A budget is the pulse of your financial well-being. You check it anytime you feel unsure if you’re on track. When you’re in a relationship, your budget matters to more than just you — it matters to your partner, too.
But what if your partner doesn’t care about finances as much as you do? If you’re the saver in the relationship and your significant other is the spender, you might need to work out some kinks.
Here are a few ways to adjust your budget and communication in your relationship when you approach money differently.
1. More money doesn’t mean more power
If you earn more money than your significant other, you might think you have final approval over how money is handled. But a relationship is a partnership. Just because you make more money doesn’t mean your opinion matters more.
“If one spouse makes significantly more than the other, decide how much each will contribute to the joint checking account each month,” Itkin said. It might not always be split evenly, so make sure you’re both on the same page about what’s fair.
2. Talk about money early and often
If you’ve already talked to your significant other about finances, debt, and income, you have an idea of their spending habits. There isn’t one time to talk about money, though. Rather, there are many times.
“Before committing to marriage, you must discuss money,” Itkin said. “Schedule a ‘money date’ each month to review the previous month’s expenditures. In the beginning, a monthly meeting is recommended. Once habits get established, twice a year should be sufficient.”
Meeting with your significant other about money should be ongoing. If you’re ever unsure about where your money is going, talk to your partner about it at the money meeting. If twice a year isn’t enough for you, talk more often. Do what works best for your family and situation.
3. Be understanding, not disrespectful
If your partner spends money in ways with which you don’t agree, try putting yourself in their shoes. How did they get to be a spendthrift, and what do they know about budgeting?
You can start to educate your partner without talking down to them about how they handle their money. For one thing, they might not know they’re doing anything wrong.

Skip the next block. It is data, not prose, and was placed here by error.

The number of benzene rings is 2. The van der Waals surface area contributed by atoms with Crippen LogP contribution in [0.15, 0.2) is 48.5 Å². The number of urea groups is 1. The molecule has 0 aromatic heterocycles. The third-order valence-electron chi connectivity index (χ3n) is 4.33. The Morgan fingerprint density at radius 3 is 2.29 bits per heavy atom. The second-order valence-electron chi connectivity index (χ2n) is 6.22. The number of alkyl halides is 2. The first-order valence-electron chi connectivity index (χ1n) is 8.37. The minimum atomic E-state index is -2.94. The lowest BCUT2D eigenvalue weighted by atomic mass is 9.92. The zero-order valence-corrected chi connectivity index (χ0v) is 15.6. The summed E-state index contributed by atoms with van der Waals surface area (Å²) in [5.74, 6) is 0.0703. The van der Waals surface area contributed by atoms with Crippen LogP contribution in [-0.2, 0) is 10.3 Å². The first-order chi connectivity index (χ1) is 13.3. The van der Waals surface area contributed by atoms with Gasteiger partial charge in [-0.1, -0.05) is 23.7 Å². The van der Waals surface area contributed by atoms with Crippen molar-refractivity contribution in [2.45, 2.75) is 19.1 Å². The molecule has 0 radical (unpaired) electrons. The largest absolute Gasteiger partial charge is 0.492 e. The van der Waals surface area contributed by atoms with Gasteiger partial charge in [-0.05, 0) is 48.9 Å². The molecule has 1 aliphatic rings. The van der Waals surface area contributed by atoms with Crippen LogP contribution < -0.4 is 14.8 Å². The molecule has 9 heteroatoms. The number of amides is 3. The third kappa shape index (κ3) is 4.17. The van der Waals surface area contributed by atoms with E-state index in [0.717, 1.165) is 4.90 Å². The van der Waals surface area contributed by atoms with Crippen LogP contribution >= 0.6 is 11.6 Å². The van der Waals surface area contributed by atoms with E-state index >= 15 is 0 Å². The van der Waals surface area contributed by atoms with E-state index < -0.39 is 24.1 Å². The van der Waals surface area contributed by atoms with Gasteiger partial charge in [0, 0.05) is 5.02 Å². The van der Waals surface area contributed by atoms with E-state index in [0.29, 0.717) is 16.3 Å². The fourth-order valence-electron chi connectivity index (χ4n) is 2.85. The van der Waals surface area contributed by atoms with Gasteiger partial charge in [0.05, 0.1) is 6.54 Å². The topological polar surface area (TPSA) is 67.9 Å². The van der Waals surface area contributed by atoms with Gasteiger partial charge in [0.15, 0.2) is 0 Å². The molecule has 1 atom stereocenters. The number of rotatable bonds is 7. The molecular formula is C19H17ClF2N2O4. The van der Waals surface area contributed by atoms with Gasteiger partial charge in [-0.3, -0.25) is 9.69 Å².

“If one person is a saver and the other is a spender, there is bound to be bumps in the road,” said Misty Lynch, certified financial planner and a lead financial consultant at John Hancock. “A saver may feel the spender is sabotaging their goals and future with unnecessary purchases. A spender may feel that their partner is trying to be a ‘parent’ instead and resent all the limitations compared to when it was just ‘their’ money.”
It’s important to know where you both stand on your spending beliefs. That way, you can grow together without resenting each other.
4. Set limits and expectations
If you’re a saver and your partner isn’t, your budget should be realistic for both of you.
“Identifying goals can help a spender connect with a saver when it comes to finances,” Lynch said. “Spenders are capable of saving money, but they may have difficulty when it appears to be done without a purpose.”
Your budget should include all the required payments, such as your rent or mortgage and household bills. Showing your spender how money goes to certain things can help them understand the impact of being fiscally responsible. A joint account lets you both contribute to important responsibilities without playing the blame game.
Lynch and Itkin both recommend having three bank accounts: one for each person and a joint bank account.
“The joint account should get the bulk of the money as the relationship progresses and the common goals take center stage,” Lynch said. “Create a budget and determine how much each person needs to contribute to the joint account. The individual accounts are for each person to use however they want. That way, the spender is happy because they can make purchases without seeking approval or feeling guilty.”
5. Share values and be open to compromise
As a saver, you approach finances differently than your spender mate. If you’ve tried to work out a budget plan but neither of you is sticking to it, you might have to move in a different direction.
“Sharing similar values is an important key to harmony in a relationship,” Itkin said. “If you and your significant other are so far apart from each other regarding values over money, it might be difficult to sustain a long-term relationship.”
In the end, communication is key. If you meet often with your significant other about finances, your relationship with money and your partner can improve.
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